Children in foster care are incredibly vulnerable. Despite intense mental health needs stemming from the maltreatment they have endured, children in care have insufficient access to mental health care and poor outcomes when they do receive care. In addition, children in foster care are prescribed psychotropic medications at much higher rates than their counterparts receiving Medicaid, as well as high rates of polypharmacy, psychotropic medication use in very young children, and doses exceeding recommended levels. Beyond these healthcare disparities is the overarching disempowerment felt by youth in foster care and their caregivers.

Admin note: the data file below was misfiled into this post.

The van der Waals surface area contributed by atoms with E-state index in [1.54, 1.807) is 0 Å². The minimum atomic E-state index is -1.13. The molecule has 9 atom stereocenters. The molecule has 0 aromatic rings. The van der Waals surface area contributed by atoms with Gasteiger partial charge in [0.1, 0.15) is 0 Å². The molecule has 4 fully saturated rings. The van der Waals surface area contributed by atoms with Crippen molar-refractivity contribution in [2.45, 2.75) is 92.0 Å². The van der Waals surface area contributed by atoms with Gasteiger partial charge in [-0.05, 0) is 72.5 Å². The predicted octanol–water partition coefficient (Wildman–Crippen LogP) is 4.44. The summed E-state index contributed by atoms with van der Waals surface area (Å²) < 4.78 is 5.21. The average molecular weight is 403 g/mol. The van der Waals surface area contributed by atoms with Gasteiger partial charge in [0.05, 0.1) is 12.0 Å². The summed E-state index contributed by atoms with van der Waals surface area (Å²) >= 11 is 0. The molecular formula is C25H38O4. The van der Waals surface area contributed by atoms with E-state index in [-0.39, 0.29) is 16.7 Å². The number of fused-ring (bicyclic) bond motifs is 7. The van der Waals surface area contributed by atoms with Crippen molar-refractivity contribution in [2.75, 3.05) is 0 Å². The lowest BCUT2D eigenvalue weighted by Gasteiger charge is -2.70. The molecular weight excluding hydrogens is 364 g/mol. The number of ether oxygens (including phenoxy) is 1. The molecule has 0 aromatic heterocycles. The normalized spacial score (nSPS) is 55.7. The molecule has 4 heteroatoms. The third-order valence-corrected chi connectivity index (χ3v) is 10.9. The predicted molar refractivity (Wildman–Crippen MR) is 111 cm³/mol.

Our goal through this project is to better understand and study how to inform, engage, and empower children, caregivers, and advocates in the foster care system in decisions related to the use of psychotropic medications. The project hopes to foster connections with relevant stakeholders, such as former and current foster children and parents, birth parents, child welfare leaders, direct clinical staff, and other community stakeholders to increase community engagement and ensure patient-driven practices. These stakeholders will be well represented within our Local Core Team, tasked with facilitating “think-tank” meetings and hosting a regional summit to generate the most pressing concerns, needs, outreach plans, and research ideas to improve practices and decision making at the point of clinical care. Meanwhile, the National Advisory Team will govern the project to ensure efficacy and applicability of research ideas to patient-driven care.